Of course, there's a really big problem with this system: There's nothing to stop someone to create 10 characters and mine an incredible quantity of resources in less than 5 minutes... I need to add some kind of process that also require time and not just "time points". That way, mining will really become an activity in itself.

No matter how mining is handled, it will always be boring for a lot of people. I have yet to hear someone say "hey, let's go mining, it'll be fun!". You mine because you have to or because you are working toward some goal, not because you enjoy it (well, some might but I'm sure it's a minority).

So no matter what kind of mini-game I make, it will end up boring for a lot of players. Mining is just not for them I guess. But I need a way to somehow limit how resources are gathered.

So here's the mining mini-game (it might change with testing):

A player with the mining skill go to a mine and right-click on it and select "Mine" (or double-click or whatever). The first form won't have the players actually enter the mine (though doing underground zones is not actually a challenge, the current system can handle it).

A 10x10 grid appears with a nice picture of rock as a background (just for immersion). The goal here is to discover in which location the gold or iron is located. So he clicks a first square.

The number 1 is only to help explaining here. The player didn't discover a resource spot but his mining skill tells him he needs to be searching right.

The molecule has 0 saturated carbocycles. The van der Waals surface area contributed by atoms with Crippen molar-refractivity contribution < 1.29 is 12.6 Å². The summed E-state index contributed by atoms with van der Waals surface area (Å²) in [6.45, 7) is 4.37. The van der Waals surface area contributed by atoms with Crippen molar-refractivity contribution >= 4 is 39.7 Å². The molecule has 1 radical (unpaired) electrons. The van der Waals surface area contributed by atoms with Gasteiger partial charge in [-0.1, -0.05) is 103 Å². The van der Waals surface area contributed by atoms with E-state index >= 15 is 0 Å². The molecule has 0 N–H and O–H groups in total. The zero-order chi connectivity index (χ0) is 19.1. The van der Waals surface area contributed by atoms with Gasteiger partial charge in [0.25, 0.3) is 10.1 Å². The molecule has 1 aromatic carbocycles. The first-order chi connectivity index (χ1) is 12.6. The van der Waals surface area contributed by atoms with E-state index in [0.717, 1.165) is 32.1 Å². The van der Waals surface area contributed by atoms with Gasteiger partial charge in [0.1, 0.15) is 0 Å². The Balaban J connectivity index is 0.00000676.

The mining skill allows a player to mine (duh) but also gives him better chances to find the resource location. So if a player has "Mining basic", each time he clicks a square, there's 40% of chance that he receives an hint as to where to search. A player with "Mining advanced" might have 80% of chance to receive an hint (as always, temporary numbers).

So the player clicks another square at the right of the first one.

As you can see, he didn't received an hint on square 2. However, on the 3rd square he clicked, he now knows that he needs to search even lower. So the resource spot is located at the right of the first square clicked and below the 3rd.

The player received an interesting hint at his 4th click. The square is now yellowish, meaning he's getting closer of the resource, and he receives another hint to look even lower.

After 2 more clicks, the player finally found the resource. Notice how the color changed at the 5th click (it doesn't looks like much, I badly chose my color).

On his 6th click, he receives a notice that he found the resource. The resource is put in his inventory and he can start again to mine another spot. Each click while mining cost him 1 time points (or more), simulating the time it took to mine (here it took 6 time points to mine 1 unit).